COVID-19 Vaccine for Transplant Patients: To Vaccinate or Not to Vaccinate?
Should an immunosuppressed organ transplant recipient get the COVID-19 vaccine?
As a recent recipient of a set of new lungs, I am uber cautious about protecting myself from contracting COVID-19 coronavirus. Diagnosed with polymyositis, a rare autoimmune disease, I have become vulnerable to the world around me. So, I decided to do some research on available COVID vaccines to potentially protect myself from damaging my transplanted organs. What I discovered wasn't very promising for someone like me.
On the few transplant forums I’ve come across that discuss the fears of negative vaccination side effects, there have been reports of people showing signs of organ rejection. That scares me. After going through the ordeal of lung failure, waiting for a match, and undergoing an equally lifesaving and life-threatening surgery-- rejection is the last thing you want to worry about.
Luckily, I couldn’t find any official reports of organ rejection after receiving a COVID-19 vaccination. Hopefully, lives are not lost as a result. With 2.86M deaths worldwide, this pandemic has taken enough lives. I did find research on the recommendations for COVID-19 vaccines for transplant patients and immunosuppressed individuals.
“It is recommended that transplant recipients receive whatever vaccine may be available to them.” However, “transplant patients were excluded from the initial trials” and most studies only reveal how effective the COVID-19 vaccinations are for “general patient populations.” (VCU Health, 2021)
For healthy individuals or at least those who have healthy immune systems, the following are the reported effectiveness for the three available vaccines.
• Pfizer vaccine is 95% effective at preventing COVID-19 in general patient populations.
• Moderna vaccine is 94% effective at preventing COVID-19 in general patient populations.
• Johnson & Johnson vaccine is 85% effective at preventing severe COVID-19 in general patient populations.
For those individuals who the vaccines are effective, nearly 100% of them develop antibodies. (Johns Hopkins, 2021) Although there is no guaranteed predetermined amount of time the vaccine will remain effective, the range is typically eight months or more. This vaccine will likely have to be administered annually like the flu vaccine.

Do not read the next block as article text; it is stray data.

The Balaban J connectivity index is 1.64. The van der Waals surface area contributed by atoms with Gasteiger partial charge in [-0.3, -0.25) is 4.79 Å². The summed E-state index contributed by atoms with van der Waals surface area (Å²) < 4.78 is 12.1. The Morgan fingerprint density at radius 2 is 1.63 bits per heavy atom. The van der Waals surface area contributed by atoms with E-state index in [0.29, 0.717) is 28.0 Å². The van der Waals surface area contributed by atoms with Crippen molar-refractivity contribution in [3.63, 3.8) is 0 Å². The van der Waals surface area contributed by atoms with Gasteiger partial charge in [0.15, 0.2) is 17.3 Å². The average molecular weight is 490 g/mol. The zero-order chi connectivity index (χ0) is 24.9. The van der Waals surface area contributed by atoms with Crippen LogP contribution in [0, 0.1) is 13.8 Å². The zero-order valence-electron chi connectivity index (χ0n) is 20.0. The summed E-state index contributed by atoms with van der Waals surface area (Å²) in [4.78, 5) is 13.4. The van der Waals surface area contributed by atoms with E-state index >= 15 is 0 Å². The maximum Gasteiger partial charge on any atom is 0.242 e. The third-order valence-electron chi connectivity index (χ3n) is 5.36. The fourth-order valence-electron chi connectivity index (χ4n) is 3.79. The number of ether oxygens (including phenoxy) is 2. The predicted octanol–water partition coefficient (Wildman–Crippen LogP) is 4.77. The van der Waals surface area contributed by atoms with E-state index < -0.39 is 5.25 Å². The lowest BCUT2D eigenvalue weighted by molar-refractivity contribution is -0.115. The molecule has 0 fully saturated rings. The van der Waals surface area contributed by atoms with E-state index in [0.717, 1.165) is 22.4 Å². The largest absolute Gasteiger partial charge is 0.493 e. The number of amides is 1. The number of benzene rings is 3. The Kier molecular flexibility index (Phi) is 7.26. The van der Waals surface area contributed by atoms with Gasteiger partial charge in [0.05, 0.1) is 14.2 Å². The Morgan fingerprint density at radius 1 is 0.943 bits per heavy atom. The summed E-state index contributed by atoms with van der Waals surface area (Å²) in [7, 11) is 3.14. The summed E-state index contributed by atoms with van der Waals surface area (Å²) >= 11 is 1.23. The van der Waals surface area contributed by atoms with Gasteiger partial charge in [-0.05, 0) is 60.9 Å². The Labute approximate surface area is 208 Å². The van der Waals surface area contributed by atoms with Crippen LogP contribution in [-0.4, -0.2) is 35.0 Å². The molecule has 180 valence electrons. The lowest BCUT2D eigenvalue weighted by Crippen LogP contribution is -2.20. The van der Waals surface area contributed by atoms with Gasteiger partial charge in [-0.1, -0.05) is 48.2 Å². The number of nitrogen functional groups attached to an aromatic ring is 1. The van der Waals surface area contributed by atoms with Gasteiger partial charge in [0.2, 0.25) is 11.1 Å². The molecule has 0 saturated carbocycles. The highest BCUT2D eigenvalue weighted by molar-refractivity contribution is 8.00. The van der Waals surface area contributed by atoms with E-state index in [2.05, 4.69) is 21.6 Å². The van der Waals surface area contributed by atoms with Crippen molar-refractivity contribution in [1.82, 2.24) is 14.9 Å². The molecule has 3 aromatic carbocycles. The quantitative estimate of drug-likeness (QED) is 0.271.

According to the CDC, “COVID-19 vaccination works by teaching your immune system how to recognize and fight the virus that causes COVID-19” protecting you from getting sick and possibly spreading the virus to someone else. Because of this, non-immunosuppressed individuals could do more for those around them by getting vaccinated.
It is helpful for individuals within the general patient population to get vaccinated to help protect the immunosuppressed and transplant recipients. That may be even more effective than people like me receiving the vaccine ourselves.
According to a recent Johns Hopkins study, only 17 percent of transplant recipients are reported to develop antibodies from the COVID-19 vaccine after their first dose. This was determined after transplant recipients received the most effective of the three vaccines, Pfizer and Moderna. Although the vaccines contain no live coronavirus, you’re likely to have a greater rate of exposure venturing out into the world to get the vaccine than actually being protected by it once it’s received.
It is said that “any degree of protection from this deadly disease is better than no protection.” However, 17 percent is hardly any protection and if there is no guarantee that rejection won’t be triggered, a double lung transplant recipient like myself is better off staying home.
Does hope cause people to make bad decisions or is that just a synonym for naivety? I don’t want to make a bad decision simply hoping that a COVID-19 vaccine will protect my new lungs. Just because someone suggests I trust the medicine without scientific evidence to support its effectiveness for someone like me, does not mean I should. In my opinion, receiving a vaccine now would be premature.
Until there is research to show that the benefits outweigh the risks, I think I should continue to leave my home only when necessary, double up on my masks, and frequently wash my hands. There just isn’t enough information available for organ transplant recipients to be certain of definite protection.
If you’d like to see more from me, kindly give a coin of encouragement.
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